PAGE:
Therefore, the impact of this provision must be carefully studied to ensure that the measures truly achieve their goal, to prevent dangerous people from entering Canada.
Another thing that disturbs me in this bill—and in the government’s policy in general—is the image of immigrants they have created. The bills are trumpeted as if immigrants were a great threat to the country or as if all immigrants were potential criminals, when almost all immigrants to Canada are people who are seeking a better life and a better future and who, like all other Canadians, want to live in a safe environment.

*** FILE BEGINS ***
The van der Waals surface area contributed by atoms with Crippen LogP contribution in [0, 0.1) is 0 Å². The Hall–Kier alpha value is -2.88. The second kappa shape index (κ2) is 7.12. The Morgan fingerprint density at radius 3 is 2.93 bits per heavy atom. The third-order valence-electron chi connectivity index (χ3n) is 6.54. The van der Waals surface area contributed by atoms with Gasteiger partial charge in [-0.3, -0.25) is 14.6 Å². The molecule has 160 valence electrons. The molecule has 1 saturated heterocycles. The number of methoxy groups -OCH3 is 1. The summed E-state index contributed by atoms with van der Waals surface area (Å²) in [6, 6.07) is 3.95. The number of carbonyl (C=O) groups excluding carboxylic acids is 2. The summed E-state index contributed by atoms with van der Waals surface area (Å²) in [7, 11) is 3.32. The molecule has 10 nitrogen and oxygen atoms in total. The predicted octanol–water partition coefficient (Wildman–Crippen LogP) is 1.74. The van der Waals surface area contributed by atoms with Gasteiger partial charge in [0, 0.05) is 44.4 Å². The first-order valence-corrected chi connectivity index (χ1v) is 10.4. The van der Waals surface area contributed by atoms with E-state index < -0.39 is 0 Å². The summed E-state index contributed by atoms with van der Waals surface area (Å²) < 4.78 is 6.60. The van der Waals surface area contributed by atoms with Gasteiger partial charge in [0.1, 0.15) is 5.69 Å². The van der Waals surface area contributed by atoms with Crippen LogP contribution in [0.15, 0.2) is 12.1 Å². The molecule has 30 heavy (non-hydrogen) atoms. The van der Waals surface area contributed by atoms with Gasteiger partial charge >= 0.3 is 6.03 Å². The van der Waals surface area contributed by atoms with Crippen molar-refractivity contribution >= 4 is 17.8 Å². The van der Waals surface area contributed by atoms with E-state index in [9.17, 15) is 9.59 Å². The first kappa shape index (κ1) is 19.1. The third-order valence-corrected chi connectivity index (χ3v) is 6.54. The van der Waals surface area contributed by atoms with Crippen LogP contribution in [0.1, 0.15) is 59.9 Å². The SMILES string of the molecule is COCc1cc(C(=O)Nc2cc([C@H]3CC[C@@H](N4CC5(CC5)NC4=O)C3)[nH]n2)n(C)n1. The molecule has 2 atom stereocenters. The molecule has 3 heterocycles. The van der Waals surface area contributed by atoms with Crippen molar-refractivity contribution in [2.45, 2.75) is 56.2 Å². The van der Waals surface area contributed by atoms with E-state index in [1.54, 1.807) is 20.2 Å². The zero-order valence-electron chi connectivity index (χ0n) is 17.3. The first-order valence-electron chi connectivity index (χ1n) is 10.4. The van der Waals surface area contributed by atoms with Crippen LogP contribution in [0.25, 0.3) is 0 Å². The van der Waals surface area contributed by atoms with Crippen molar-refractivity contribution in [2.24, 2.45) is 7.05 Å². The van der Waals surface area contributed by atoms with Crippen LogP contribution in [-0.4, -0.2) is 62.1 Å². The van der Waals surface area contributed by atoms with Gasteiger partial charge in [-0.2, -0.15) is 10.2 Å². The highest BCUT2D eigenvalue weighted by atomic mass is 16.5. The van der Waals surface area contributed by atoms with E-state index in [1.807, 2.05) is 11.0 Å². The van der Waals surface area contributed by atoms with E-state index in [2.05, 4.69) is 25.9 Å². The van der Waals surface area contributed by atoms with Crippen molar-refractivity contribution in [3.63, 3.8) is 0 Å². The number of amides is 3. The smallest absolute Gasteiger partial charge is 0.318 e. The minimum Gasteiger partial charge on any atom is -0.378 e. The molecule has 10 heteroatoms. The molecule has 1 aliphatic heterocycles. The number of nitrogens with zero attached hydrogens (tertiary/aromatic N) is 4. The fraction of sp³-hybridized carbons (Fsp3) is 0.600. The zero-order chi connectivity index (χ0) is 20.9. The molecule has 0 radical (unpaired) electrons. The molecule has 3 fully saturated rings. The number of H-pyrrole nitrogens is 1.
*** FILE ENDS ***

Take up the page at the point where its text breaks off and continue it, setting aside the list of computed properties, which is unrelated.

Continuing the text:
I am an immigrant. I chose Quebec and Canada to live and raise my family, and I am very happy to be involved in my community in Saint-Bruno—Saint-Hubert. I made this particular choice because I wanted a safe environment for my family, and I have found it here.
Immigrating is not easy, particularly if you are not coming to join family members who are already here. You have to start from zero. You have to find a place to live, and furnish it. You have to find a school for your children. You have to get your diplomas recognized, and in my case that was a nightmare. Finding a job is also a major challenge. A 2010 study shows that the unemployment rate is four times higher among immigrants with a university diploma than among university graduates born in Canada.